City Guide to Edinburgh, Scotland

City Guide to Edinburgh, Scotland

Eric's Tales of the Sea - A Submariner's Yarn Review


By Kenneth Scott - Posted on 06 August 2011

Eric's Tales of the Sea - Photo Alex Brenner
4
Show details
Company: 
Eric
Running time: 
60mins
Production: 
Eric (director / writer), Sean Brightman (technician)
Performers: 
Eric (himself)

We enter the long, dark, distinctly damp sub-terranian curved space to the sound of sonar pings and a slowly resolving video introduction to a submarine world. In particular we here to dive into the memories of Eric, now self styled “Funniest comedian … in Sidcup”, but for seventeen years a submariner with the Royal Navy.

The show has built up a radar presence and garnered a number of plaudits and awards at the Fringe over the last three years and while listed under Comedy is almost in a genre of its own. It’s not stand-up, nor a fantastical Jules Verne adventure, but rather a series of personal anecdotes spanning his life beneath the waves – or as much as the Official Secrets Act will allow. In its bare bones, raconteur style telling it’s reminiscent of Peter Searle’s “A Chile Christmas”.

It’s a difficult format to pull off but Eric is a master and quickly draws us down into the depths of submarine life with its deprivations, tensions, dangers and gallows humour. Both funny and touching these are tales of the sea told with a veracity that you quickly realise you just couldn’t make up. Sometimes the truth is stranger, and funnier, than fiction.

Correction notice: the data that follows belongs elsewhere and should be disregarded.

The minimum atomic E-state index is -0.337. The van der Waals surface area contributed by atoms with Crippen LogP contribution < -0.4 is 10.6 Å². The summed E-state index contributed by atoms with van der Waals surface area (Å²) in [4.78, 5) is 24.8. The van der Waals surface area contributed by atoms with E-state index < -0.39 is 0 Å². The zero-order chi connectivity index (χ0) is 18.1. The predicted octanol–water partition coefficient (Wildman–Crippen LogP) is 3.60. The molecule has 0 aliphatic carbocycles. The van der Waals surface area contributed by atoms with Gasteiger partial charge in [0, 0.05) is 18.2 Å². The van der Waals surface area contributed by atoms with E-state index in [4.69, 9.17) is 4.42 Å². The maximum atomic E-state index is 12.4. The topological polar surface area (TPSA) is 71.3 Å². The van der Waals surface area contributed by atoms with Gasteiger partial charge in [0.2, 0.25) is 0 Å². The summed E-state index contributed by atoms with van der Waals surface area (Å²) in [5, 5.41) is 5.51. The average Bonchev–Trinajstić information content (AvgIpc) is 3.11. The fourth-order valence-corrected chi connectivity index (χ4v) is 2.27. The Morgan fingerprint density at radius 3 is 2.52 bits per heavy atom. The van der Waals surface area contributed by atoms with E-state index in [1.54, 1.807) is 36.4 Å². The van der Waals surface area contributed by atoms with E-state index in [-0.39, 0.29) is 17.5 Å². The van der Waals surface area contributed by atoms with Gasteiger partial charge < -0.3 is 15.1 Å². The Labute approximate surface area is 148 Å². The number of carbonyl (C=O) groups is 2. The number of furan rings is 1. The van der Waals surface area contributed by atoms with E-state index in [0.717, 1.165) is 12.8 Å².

The stories may be everyday but they are anything but mundane. They are so far removed from normal daily experience as to be worthy of Don Quixote. It appears that life on a nuclear submarine can involve bizarre initiations, escapes from 603 feet below the sea, dead donkeys, creative culinary creations, barbeques, shark encounters, damp socks, catching frozen fish and more pranks than you can shake a periscope at.

By its nature, the show relies on providing us non-submariners with a bit of technical background and it has something of the feel of a training session with diagrams and photos. Again, it’s to Eric’s credit that his story telling skill skirts away from being nerdy and he manages to bring light and warmth to the dark depths while holding the audiences attention throughout.

Despite all the escape drills, it appears that submariners are never truly free of the experience of living like sardines with men they just have to get on with. The show is about more than the operation of a potent weapon and potential steel coffin and at its heart, there rests human frailty, warmth, compassion and friendship.

The knowledgeable Eric denounces all submarine themed movies as “pants”, with the exception of Das Boot. He doesn’t quote the film’s Lieutenant Werner but there is a resonance in his words - “They made us all train for this day. To be fearless and proud and alone. To need no one, just sacrifice. Oh God, all just empty words. It's not the way they said it was, is it?   I just want someone to be with”.

Surfacing from Eric’s immersive world back into the light, you suck down a lungful of fresh air with a bit of relief and just a touch of regret.

Show times: 4-28 August (except 17 and 22) 3.10pm

Ticket prices: £8.50 - £9.50